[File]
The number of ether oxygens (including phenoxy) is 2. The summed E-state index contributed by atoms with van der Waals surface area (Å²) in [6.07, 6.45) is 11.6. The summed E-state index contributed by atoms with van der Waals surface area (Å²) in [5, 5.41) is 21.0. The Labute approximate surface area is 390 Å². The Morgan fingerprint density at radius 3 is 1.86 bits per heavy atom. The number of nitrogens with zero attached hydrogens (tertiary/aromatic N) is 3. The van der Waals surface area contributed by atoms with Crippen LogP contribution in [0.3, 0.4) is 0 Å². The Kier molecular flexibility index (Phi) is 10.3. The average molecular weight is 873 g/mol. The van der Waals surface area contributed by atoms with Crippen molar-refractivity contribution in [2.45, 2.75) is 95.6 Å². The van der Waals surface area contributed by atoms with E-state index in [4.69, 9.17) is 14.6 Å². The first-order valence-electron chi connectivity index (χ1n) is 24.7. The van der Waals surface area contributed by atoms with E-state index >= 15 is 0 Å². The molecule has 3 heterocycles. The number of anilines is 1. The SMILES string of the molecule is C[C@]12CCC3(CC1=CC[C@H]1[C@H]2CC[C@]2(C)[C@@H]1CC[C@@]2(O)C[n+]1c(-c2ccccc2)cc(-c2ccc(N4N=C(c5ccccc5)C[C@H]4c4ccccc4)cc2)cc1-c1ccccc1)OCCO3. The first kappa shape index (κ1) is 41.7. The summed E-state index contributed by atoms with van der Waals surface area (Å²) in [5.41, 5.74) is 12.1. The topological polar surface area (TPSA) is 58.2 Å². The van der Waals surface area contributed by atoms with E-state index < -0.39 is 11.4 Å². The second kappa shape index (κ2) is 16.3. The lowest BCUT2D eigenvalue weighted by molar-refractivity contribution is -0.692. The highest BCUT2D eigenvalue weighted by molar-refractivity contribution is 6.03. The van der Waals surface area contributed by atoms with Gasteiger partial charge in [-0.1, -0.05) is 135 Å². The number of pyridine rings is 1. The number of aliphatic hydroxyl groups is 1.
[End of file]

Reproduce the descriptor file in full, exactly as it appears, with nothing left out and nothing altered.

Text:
The number of ether oxygens (including phenoxy) is 2. The summed E-state index contributed by atoms with van der Waals surface area (Å²) in [6.07, 6.45) is 11.6. The summed E-state index contributed by atoms with van der Waals surface area (Å²) in [5, 5.41) is 21.0. The Labute approximate surface area is 390 Å². The Morgan fingerprint density at radius 3 is 1.86 bits per heavy atom. The number of nitrogens with zero attached hydrogens (tertiary/aromatic N) is 3. The van der Waals surface area contributed by atoms with Crippen LogP contribution in [0.3, 0.4) is 0 Å². The Kier molecular flexibility index (Phi) is 10.3. The average molecular weight is 873 g/mol. The van der Waals surface area contributed by atoms with Crippen molar-refractivity contribution in [2.45, 2.75) is 95.6 Å². The van der Waals surface area contributed by atoms with E-state index in [4.69, 9.17) is 14.6 Å². The first-order valence-electron chi connectivity index (χ1n) is 24.7. The van der Waals surface area contributed by atoms with E-state index >= 15 is 0 Å². The molecule has 3 heterocycles. The number of anilines is 1. The SMILES string of the molecule is C[C@]12CCC3(CC1=CC[C@H]1[C@H]2CC[C@]2(C)[C@@H]1CC[C@@]2(O)C[n+]1c(-c2ccccc2)cc(-c2ccc(N4N=C(c5ccccc5)C[C@H]4c4ccccc4)cc2)cc1-c1ccccc1)OCCO3. The first kappa shape index (κ1) is 41.7. The summed E-state index contributed by atoms with van der Waals surface area (Å²) in [5.41, 5.74) is 12.1. The topological polar surface area (TPSA) is 58.2 Å². The van der Waals surface area contributed by atoms with E-state index < -0.39 is 11.4 Å². The second kappa shape index (κ2) is 16.3. The lowest BCUT2D eigenvalue weighted by molar-refractivity contribution is -0.692. The highest BCUT2D eigenvalue weighted by molar-refractivity contribution is 6.03. The van der Waals surface area contributed by atoms with Gasteiger partial charge in [-0.1, -0.05) is 135 Å². The number of pyridine rings is 1. The number of aliphatic hydroxyl groups is 1.